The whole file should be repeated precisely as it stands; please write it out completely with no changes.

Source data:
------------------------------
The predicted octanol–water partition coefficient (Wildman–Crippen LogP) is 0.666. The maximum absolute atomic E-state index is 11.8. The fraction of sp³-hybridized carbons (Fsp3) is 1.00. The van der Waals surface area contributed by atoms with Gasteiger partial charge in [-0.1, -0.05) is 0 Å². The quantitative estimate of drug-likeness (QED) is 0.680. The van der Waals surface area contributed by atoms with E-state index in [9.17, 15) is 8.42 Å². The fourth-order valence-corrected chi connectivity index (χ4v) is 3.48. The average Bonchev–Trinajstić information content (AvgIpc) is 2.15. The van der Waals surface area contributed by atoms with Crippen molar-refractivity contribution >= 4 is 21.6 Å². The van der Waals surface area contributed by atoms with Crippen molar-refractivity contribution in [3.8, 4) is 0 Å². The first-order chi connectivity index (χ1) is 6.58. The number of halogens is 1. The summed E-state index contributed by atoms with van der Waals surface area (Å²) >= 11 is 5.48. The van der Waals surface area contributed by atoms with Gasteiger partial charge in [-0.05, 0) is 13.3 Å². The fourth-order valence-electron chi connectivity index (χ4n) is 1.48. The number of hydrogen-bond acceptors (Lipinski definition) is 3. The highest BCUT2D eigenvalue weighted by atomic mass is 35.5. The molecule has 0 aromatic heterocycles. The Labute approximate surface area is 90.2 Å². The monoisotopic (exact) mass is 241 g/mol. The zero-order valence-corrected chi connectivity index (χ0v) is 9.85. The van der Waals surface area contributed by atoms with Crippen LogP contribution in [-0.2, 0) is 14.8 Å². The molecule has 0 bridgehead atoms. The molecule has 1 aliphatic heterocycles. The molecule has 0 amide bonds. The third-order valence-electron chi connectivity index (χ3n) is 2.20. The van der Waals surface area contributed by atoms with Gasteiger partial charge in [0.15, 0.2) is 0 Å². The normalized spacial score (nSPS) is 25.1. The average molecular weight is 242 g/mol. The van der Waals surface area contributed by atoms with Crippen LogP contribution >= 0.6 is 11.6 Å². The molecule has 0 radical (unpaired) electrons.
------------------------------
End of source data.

The predicted octanol–water partition coefficient (Wildman–Crippen LogP) is 0.666. The maximum absolute atomic E-state index is 11.8. The fraction of sp³-hybridized carbons (Fsp3) is 1.00. The van der Waals surface area contributed by atoms with Gasteiger partial charge in [-0.1, -0.05) is 0 Å². The quantitative estimate of drug-likeness (QED) is 0.680. The van der Waals surface area contributed by atoms with E-state index in [9.17, 15) is 8.42 Å². The fourth-order valence-corrected chi connectivity index (χ4v) is 3.48. The average Bonchev–Trinajstić information content (AvgIpc) is 2.15. The van der Waals surface area contributed by atoms with Crippen molar-refractivity contribution >= 4 is 21.6 Å². The van der Waals surface area contributed by atoms with Crippen molar-refractivity contribution in [3.8, 4) is 0 Å². The first-order chi connectivity index (χ1) is 6.58. The number of halogens is 1. The summed E-state index contributed by atoms with van der Waals surface area (Å²) >= 11 is 5.48. The van der Waals surface area contributed by atoms with Gasteiger partial charge in [-0.05, 0) is 13.3 Å². The fourth-order valence-electron chi connectivity index (χ4n) is 1.48. The number of hydrogen-bond acceptors (Lipinski definition) is 3. The highest BCUT2D eigenvalue weighted by atomic mass is 35.5. The molecule has 0 aromatic heterocycles. The Labute approximate surface area is 90.2 Å². The monoisotopic (exact) mass is 241 g/mol. The zero-order valence-corrected chi connectivity index (χ0v) is 9.85. The van der Waals surface area contributed by atoms with Crippen LogP contribution in [-0.2, 0) is 14.8 Å². The molecule has 0 bridgehead atoms. The molecule has 1 aliphatic heterocycles. The molecule has 0 amide bonds. The third-order valence-electron chi connectivity index (χ3n) is 2.20. The van der Waals surface area contributed by atoms with Gasteiger partial charge in [0.15, 0.2) is 0 Å². The normalized spacial score (nSPS) is 25.1. The average molecular weight is 242 g/mol. The van der Waals surface area contributed by atoms with Crippen LogP contribution >= 0.6 is 11.6 Å². The molecule has 0 radical (unpaired) electrons.